The Senate Finance Committee tomorrow will mark up a broad tax package that includes a number of expired energy incentives, as senators look to clear the decks on the annual extenders battle.
As expected, the chairman’s mark released Friday contains two-year extensions of the 52 on-again, off-again tax breaks that spark the extenders ritual, including the particularly contentious renewable production tax credit (E&E Daily, July 16).
In addition, the bill would extend the option for renewable projects to choose between the PTC and the 30 percent investment tax credit through 2016, which is estimated to cost $10.4 billion over 10 years.
Also included in the extenders bill are an assortment of other alternative fuel incentives and efficiency credits, along with a production tax credit for coal produced in Indian country, according to a committee summary.
On Friday, a group of biofuel trade groups sent a letter urging finance committee leaders to extend tax incentives for advanced biofuel production for multiple years. Included in the slate of credits for advanced biofuels are a $1.01-a-gallon credit for cellulosic and algae fuel producers, and a $1-a-gallon credit for biodiesel production. The industry organizations said that next-generation fuel producers are at a “critical stage of development” where tax credits are needed to help commercialize new technologies.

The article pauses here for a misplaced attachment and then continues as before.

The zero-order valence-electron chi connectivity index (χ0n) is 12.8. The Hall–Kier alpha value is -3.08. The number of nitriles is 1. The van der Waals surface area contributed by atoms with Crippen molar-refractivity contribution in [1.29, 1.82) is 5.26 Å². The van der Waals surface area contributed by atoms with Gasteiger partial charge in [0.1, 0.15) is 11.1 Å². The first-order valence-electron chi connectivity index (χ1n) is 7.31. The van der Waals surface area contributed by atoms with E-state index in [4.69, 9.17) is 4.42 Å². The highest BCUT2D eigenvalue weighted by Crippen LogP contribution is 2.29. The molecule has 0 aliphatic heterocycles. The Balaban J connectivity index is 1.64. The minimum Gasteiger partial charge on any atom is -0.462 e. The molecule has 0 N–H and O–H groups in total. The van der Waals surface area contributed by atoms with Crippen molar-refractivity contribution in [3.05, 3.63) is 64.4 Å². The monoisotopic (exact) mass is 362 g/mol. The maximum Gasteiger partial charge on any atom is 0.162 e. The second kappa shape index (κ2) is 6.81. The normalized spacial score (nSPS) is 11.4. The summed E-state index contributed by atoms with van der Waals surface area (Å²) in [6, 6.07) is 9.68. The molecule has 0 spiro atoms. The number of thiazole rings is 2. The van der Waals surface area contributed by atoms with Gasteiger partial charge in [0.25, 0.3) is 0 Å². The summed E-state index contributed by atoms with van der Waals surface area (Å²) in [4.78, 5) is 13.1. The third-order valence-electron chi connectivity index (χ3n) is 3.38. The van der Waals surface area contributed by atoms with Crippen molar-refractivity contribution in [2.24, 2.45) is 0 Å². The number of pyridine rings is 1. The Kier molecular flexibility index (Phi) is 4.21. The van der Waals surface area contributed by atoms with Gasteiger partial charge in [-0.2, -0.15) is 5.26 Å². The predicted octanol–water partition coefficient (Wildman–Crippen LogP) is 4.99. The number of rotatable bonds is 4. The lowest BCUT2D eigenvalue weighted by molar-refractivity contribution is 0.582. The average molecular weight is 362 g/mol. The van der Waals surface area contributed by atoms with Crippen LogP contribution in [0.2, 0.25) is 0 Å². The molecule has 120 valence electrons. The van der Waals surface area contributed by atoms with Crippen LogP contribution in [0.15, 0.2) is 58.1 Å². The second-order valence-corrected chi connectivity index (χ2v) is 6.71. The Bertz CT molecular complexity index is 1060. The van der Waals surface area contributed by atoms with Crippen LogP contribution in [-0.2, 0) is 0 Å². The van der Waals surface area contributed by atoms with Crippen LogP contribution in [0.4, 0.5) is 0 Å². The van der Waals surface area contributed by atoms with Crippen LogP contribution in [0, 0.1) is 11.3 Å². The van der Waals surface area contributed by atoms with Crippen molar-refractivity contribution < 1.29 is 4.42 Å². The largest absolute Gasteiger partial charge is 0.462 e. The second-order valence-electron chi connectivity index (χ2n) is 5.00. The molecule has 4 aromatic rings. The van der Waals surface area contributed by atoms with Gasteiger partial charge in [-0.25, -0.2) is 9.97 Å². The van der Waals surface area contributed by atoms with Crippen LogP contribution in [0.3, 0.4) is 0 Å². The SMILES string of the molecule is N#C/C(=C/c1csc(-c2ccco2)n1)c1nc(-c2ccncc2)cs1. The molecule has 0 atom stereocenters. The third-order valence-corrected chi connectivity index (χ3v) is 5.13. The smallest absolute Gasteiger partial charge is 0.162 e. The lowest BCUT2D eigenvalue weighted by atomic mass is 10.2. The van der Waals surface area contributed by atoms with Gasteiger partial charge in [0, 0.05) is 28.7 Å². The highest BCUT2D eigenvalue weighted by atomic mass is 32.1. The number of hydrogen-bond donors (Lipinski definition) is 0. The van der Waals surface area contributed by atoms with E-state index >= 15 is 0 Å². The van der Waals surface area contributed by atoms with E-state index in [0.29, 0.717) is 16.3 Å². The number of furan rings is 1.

However, the package does not modify or extend the ITC, which faces a 2016 expiration of its current status. While the credit is usually associated with solar, a broad coalition of nonsolar energy interests, including the Fuel Cell and Hydrogen Energy Association, earlier this month had asked the Finance panel to extend the ITC, as well.
Keeping the PTC off the books is a top priority for free-market conservative groups, and eight senators last week penned a letter to their Finance colleagues criticizing the PTC and the ITC.
“We believe these flawed policies should permanently end, leaving the technologies to stand on their own without costly market-distorting taxpayer subsidies,” wrote Sens. Jeff Flake (R-Ariz.), Joe Manchin (D-W.Va.), Lamar Alexander (R-Tenn.) and others.
Members of the Finance Committee are hoping to put the extenders debate behind them as soon as possible, to provide certainty to affected stakeholders and avoid the political repercussions ahead of next year’s elections.
In a statement, Finance Chairman Orrin Hatch (R-Utah) noted tomorrow’s markup is the first time in 20 years the extenders debate will kick off with the incentives already expired.
“This markup will give the Committee a timely opportunity to act on extending a number of expired provisions in the tax code that help families, individuals and small businesses,” he said.
Reporter Amanda Peterka contributed.
Schedule: The markup is Tuesday, July 21, at 11 a.m. in Dirksen 215.
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